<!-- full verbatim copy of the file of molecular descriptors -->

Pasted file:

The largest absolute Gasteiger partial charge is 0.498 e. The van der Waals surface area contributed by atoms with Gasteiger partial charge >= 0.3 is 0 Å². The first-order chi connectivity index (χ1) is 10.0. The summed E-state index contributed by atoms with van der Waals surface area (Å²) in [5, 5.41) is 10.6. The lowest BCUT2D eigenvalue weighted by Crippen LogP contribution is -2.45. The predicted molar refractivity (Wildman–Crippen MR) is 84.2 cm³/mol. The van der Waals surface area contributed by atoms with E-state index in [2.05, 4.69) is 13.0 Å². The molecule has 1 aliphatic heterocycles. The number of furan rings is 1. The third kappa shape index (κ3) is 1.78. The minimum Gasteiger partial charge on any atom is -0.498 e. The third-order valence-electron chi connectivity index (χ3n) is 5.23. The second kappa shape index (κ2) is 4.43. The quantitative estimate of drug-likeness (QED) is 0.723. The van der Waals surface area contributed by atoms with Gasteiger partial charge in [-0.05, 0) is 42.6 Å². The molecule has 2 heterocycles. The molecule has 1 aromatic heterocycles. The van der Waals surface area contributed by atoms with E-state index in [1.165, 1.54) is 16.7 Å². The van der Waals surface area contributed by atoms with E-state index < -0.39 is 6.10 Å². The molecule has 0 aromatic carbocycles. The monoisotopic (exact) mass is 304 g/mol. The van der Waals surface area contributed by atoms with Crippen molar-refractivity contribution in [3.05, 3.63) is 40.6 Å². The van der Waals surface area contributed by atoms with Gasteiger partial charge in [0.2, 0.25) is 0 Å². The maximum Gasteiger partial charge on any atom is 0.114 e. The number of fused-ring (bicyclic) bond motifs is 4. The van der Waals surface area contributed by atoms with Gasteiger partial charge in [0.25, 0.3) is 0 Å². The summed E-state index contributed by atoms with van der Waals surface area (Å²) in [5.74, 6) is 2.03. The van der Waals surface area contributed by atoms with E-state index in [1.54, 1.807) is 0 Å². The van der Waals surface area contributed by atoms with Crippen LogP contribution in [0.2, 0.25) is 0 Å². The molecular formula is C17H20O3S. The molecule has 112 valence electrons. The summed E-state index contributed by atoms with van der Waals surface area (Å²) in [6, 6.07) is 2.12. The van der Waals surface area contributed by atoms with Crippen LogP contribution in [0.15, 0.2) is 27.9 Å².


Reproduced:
The largest absolute Gasteiger partial charge is 0.498 e. The van der Waals surface area contributed by atoms with Gasteiger partial charge >= 0.3 is 0 Å². The first-order chi connectivity index (χ1) is 10.0. The summed E-state index contributed by atoms with van der Waals surface area (Å²) in [5, 5.41) is 10.6. The lowest BCUT2D eigenvalue weighted by Crippen LogP contribution is -2.45. The predicted molar refractivity (Wildman–Crippen MR) is 84.2 cm³/mol. The van der Waals surface area contributed by atoms with E-state index in [2.05, 4.69) is 13.0 Å². The molecule has 1 aliphatic heterocycles. The number of furan rings is 1. The third kappa shape index (κ3) is 1.78. The minimum Gasteiger partial charge on any atom is -0.498 e. The third-order valence-electron chi connectivity index (χ3n) is 5.23. The second kappa shape index (κ2) is 4.43. The quantitative estimate of drug-likeness (QED) is 0.723. The van der Waals surface area contributed by atoms with Gasteiger partial charge in [-0.05, 0) is 42.6 Å². The molecule has 2 heterocycles. The molecule has 1 aromatic heterocycles. The van der Waals surface area contributed by atoms with E-state index in [1.165, 1.54) is 16.7 Å². The van der Waals surface area contributed by atoms with E-state index < -0.39 is 6.10 Å². The molecule has 0 aromatic carbocycles. The monoisotopic (exact) mass is 304 g/mol. The van der Waals surface area contributed by atoms with Crippen molar-refractivity contribution in [3.05, 3.63) is 40.6 Å². The van der Waals surface area contributed by atoms with Gasteiger partial charge in [0.2, 0.25) is 0 Å². The maximum Gasteiger partial charge on any atom is 0.114 e. The number of fused-ring (bicyclic) bond motifs is 4. The van der Waals surface area contributed by atoms with Gasteiger partial charge in [0.25, 0.3) is 0 Å². The summed E-state index contributed by atoms with van der Waals surface area (Å²) in [5.74, 6) is 2.03. The van der Waals surface area contributed by atoms with E-state index in [1.54, 1.807) is 0 Å². The van der Waals surface area contributed by atoms with Crippen LogP contribution in [0.2, 0.25) is 0 Å². The molecular formula is C17H20O3S. The molecule has 112 valence electrons. The summed E-state index contributed by atoms with van der Waals surface area (Å²) in [6, 6.07) is 2.12. The van der Waals surface area contributed by atoms with Crippen LogP contribution in [0.15, 0.2) is 27.9 Å².